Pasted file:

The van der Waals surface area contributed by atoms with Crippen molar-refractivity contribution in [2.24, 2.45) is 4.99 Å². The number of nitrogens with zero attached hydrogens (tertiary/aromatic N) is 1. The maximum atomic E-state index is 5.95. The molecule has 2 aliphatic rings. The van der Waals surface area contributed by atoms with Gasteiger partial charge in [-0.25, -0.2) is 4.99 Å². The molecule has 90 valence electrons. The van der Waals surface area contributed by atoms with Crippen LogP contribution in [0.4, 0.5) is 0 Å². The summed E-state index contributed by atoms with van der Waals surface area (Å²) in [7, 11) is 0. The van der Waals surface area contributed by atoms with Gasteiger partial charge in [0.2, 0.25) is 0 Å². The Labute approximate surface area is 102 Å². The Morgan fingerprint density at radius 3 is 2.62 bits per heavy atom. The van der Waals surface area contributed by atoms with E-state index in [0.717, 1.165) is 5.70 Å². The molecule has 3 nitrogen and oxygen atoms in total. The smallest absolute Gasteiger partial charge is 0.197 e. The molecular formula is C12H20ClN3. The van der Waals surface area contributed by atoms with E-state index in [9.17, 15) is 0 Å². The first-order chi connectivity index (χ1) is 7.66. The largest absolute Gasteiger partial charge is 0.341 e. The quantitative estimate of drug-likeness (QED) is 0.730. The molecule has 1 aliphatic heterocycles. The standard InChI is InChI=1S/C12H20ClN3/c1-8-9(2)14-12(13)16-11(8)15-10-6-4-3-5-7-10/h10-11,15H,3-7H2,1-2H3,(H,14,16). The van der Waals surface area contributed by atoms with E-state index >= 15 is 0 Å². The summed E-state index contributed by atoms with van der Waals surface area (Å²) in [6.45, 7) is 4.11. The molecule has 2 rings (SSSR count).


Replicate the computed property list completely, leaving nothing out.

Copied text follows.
The van der Waals surface area contributed by atoms with Crippen molar-refractivity contribution in [2.24, 2.45) is 4.99 Å². The number of nitrogens with zero attached hydrogens (tertiary/aromatic N) is 1. The maximum atomic E-state index is 5.95. The molecule has 2 aliphatic rings. The van der Waals surface area contributed by atoms with Gasteiger partial charge in [-0.25, -0.2) is 4.99 Å². The molecule has 90 valence electrons. The van der Waals surface area contributed by atoms with Crippen LogP contribution in [0.4, 0.5) is 0 Å². The summed E-state index contributed by atoms with van der Waals surface area (Å²) in [7, 11) is 0. The van der Waals surface area contributed by atoms with Gasteiger partial charge in [0.2, 0.25) is 0 Å². The Labute approximate surface area is 102 Å². The Morgan fingerprint density at radius 3 is 2.62 bits per heavy atom. The van der Waals surface area contributed by atoms with E-state index in [0.717, 1.165) is 5.70 Å². The molecule has 3 nitrogen and oxygen atoms in total. The smallest absolute Gasteiger partial charge is 0.197 e. The molecular formula is C12H20ClN3. The van der Waals surface area contributed by atoms with E-state index in [9.17, 15) is 0 Å². The first-order chi connectivity index (χ1) is 7.66. The largest absolute Gasteiger partial charge is 0.341 e. The quantitative estimate of drug-likeness (QED) is 0.730. The molecule has 1 aliphatic heterocycles. The standard InChI is InChI=1S/C12H20ClN3/c1-8-9(2)14-12(13)16-11(8)15-10-6-4-3-5-7-10/h10-11,15H,3-7H2,1-2H3,(H,14,16). The van der Waals surface area contributed by atoms with E-state index >= 15 is 0 Å². The summed E-state index contributed by atoms with van der Waals surface area (Å²) in [6.45, 7) is 4.11. The molecule has 2 rings (SSSR count).